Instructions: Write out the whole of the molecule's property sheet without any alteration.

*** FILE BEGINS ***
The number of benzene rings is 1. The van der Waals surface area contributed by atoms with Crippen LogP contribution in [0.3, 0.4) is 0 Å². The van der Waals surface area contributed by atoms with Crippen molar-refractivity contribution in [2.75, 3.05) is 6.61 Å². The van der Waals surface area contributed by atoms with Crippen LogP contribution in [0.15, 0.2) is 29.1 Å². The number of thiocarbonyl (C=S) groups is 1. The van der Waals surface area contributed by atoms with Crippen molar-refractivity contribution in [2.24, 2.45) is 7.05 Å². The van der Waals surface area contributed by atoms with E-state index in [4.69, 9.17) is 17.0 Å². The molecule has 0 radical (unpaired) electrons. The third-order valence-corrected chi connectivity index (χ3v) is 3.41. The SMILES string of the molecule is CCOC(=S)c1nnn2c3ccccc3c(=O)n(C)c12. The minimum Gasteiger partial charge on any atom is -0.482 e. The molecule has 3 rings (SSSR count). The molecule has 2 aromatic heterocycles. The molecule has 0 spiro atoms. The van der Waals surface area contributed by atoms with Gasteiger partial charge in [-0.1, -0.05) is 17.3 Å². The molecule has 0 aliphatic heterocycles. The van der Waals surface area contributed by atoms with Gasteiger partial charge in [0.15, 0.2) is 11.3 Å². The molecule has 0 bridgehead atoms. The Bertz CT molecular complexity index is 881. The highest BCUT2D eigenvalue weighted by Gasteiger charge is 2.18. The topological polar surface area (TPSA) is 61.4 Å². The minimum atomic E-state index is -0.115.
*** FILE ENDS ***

The number of benzene rings is 1. The van der Waals surface area contributed by atoms with Crippen LogP contribution in [0.3, 0.4) is 0 Å². The van der Waals surface area contributed by atoms with Crippen molar-refractivity contribution in [2.75, 3.05) is 6.61 Å². The van der Waals surface area contributed by atoms with Crippen LogP contribution in [0.15, 0.2) is 29.1 Å². The number of thiocarbonyl (C=S) groups is 1. The van der Waals surface area contributed by atoms with Crippen molar-refractivity contribution in [2.24, 2.45) is 7.05 Å². The van der Waals surface area contributed by atoms with E-state index in [4.69, 9.17) is 17.0 Å². The molecule has 0 radical (unpaired) electrons. The third-order valence-corrected chi connectivity index (χ3v) is 3.41. The SMILES string of the molecule is CCOC(=S)c1nnn2c3ccccc3c(=O)n(C)c12. The minimum Gasteiger partial charge on any atom is -0.482 e. The molecule has 3 rings (SSSR count). The molecule has 2 aromatic heterocycles. The molecule has 0 spiro atoms. The van der Waals surface area contributed by atoms with Gasteiger partial charge in [-0.1, -0.05) is 17.3 Å². The molecule has 0 aliphatic heterocycles. The van der Waals surface area contributed by atoms with Gasteiger partial charge in [0.15, 0.2) is 11.3 Å². The molecule has 0 bridgehead atoms. The Bertz CT molecular complexity index is 881. The highest BCUT2D eigenvalue weighted by Gasteiger charge is 2.18. The topological polar surface area (TPSA) is 61.4 Å². The minimum atomic E-state index is -0.115.